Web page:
TotC: Nick & Nora Martini

Drink number four of our Tales of the Cocktail roundup will be made by the erudite Christine Sismondo. To see the beginning of the Tales of the Cocktail posts, click here.

Christine Sismondo, MA, BA, is a writer and lecturer at Toronto’s York University’s Division of Humanities, writes for The Walrus, The Globe and Mail and the Toronto Star and was in New Orleans to do a seminar on Cocktails and Film.

I had met Christine briefly when I first arrived at the hotel, but hadn’t the opportunity to really have a conversation with her, what with all the hub-bub of a thousand cocktalians trying to get drinks and meet new people.

Later that same evening, I found myself at Lafitte’s Blacksmith Shop with Darcy O’Neil as we were exploring the French Quarter in search of history and cocktails. For those who don’t know, Lafitte’s Blacksmith Shop, built in 1722, is reputed to be the oldest structure used as a bar in the United States. Lafitte’s is a tiny building with no artificial light anywhere except right behind the bar, and feels like you’ve stepped back in time as the original blacksmith’s oven is still in place.

We were just about to leave when Christine walked in, recognized us, and offered to buy us a drink. That’s one of the reasons why I love this industry. What other profession has such camaraderie that virtual strangers buy each other beverages, just because they appreciate something as simple as a cocktail? And so a beautiful friendship was formed.

Given that Christine’s seminar was on Cocktails in Film it was fitting that she chose the Nick & Nora Martini for her cocktail. For those who don’t know, Nick and Nora are the heavy drinking, husband and wife detective team that head the Thin Man movie series. If you’re looking at this recipe and thinking to yourself, “hey, that’s just a martini!”, remember that once upon a time, cocktails were a very exacting science, and the slightest adjustment of any proportion or garnish mandated that the creator now come up with a new name for the libation.

…………………………………………
NICK & NORA MARTINI
1 ½ oz Plymouth gin
½ oz Martini & Rossi dry vermouth

stir over ice
strain into a chilled cocktail glass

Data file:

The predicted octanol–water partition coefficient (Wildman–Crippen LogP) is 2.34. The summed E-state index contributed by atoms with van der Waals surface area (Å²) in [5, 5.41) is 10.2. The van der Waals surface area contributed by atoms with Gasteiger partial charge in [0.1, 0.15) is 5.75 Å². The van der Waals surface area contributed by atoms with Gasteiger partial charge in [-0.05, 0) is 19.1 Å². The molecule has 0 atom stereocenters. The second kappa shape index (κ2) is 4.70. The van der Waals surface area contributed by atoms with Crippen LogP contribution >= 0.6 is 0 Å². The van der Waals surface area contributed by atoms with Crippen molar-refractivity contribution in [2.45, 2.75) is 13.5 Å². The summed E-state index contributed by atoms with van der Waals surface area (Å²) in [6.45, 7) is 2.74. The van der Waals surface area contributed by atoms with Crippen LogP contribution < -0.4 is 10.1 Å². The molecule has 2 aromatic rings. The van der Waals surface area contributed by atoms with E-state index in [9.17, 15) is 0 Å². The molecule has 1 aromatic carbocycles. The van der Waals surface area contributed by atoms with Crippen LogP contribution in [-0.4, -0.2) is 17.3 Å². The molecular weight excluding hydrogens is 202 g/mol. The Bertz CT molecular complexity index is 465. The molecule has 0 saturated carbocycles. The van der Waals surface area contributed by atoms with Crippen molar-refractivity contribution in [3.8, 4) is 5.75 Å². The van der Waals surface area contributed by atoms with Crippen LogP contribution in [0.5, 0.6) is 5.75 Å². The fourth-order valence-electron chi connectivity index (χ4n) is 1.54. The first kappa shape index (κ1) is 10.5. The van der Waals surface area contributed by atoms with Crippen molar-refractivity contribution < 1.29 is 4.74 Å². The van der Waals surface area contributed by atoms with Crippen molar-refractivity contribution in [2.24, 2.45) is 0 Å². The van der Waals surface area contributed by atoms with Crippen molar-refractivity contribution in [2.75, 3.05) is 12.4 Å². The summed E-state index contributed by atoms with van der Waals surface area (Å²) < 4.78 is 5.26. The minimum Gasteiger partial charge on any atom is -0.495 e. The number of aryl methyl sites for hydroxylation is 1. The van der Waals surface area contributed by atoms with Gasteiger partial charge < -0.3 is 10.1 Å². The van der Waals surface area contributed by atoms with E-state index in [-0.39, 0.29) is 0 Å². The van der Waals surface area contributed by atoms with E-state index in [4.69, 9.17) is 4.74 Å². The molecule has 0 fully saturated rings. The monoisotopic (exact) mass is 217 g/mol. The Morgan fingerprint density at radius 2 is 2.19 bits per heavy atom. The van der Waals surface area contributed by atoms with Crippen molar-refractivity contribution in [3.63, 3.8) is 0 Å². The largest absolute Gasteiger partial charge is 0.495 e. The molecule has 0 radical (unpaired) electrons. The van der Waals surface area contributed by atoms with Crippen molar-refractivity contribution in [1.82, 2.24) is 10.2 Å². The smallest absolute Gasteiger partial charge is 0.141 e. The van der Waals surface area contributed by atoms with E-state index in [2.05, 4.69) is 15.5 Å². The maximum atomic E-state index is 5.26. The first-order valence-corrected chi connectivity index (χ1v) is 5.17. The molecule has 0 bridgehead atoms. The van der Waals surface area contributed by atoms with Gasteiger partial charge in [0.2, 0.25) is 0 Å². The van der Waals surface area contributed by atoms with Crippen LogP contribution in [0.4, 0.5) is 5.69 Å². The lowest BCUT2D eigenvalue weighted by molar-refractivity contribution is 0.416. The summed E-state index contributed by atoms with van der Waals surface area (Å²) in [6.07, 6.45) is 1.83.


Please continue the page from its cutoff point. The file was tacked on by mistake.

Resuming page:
garnish with an olive
…………………………………………

Oops!
It seems that somehow I had the wrong recipe card attached to Christine’s name. Her recipe, while sounding very similar by title alone, is actually quite different, and quite frankly, a heck of a lot more interesting. So here it is, Christine’s REAL Tales of the Cocktail recipe:

…………………………………………
NICK & NORA COCKTAIL

1 ½ oz Tanqueray gin
½ oz Lillet blanc
1 oz grapefruit juice
¼ oz lime juice
splash of cardamom-infused simple syrup

shake and strain
garnish with a lime
…………………………………………

 

Christine Sismondo

Pictures taken by:
Jamie Boudreau
www.vesselseattle.com

.

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~ by Jamie Boudreau on July 30, 2007.

3 Responses to “TotC: Nick & Nora Martini”

  1. While visiting New Orleans, I wondered about that claim by Lafitte’s that they’re the oldest bar in the U.S. It conflicted with what I thought I remembered from a recent trip to Newport, Rhode Island, where another place makes a similar statement. So I checked, and sure enough, The White Horse tavern (http://www.whitehorsetavern.com/history.htm) is older. The building was constructed in 1652, became a tavern in 1673, and received a license to sell spirits in 1702. And even they only say that they’re “one of America’s oldest tavern buildings”, so presumably there are others with similar claims.

    Just an FYI ;)

  2. But there is an official looking sign!!
    Seriously though, I too had wondered about that, for I had also heard about the White Horse, but was just too lazy too research it. My only explanation would be that the sign at Lafitte’s is older than 1954, which is when the White Horse would become a tavern again, after years of being a rooming house.

  3. The martinis enjoyed by Nick and Nora in The Thin Man were to be shaken to a waltz time.

    The lines is quoted is:
    The important thing is the rhythm. Always have rhythm in your shaking. Now a Manhattan you shake to fox-trot time, a Bronx to two-step time, a dry martini you always shake to waltz time.

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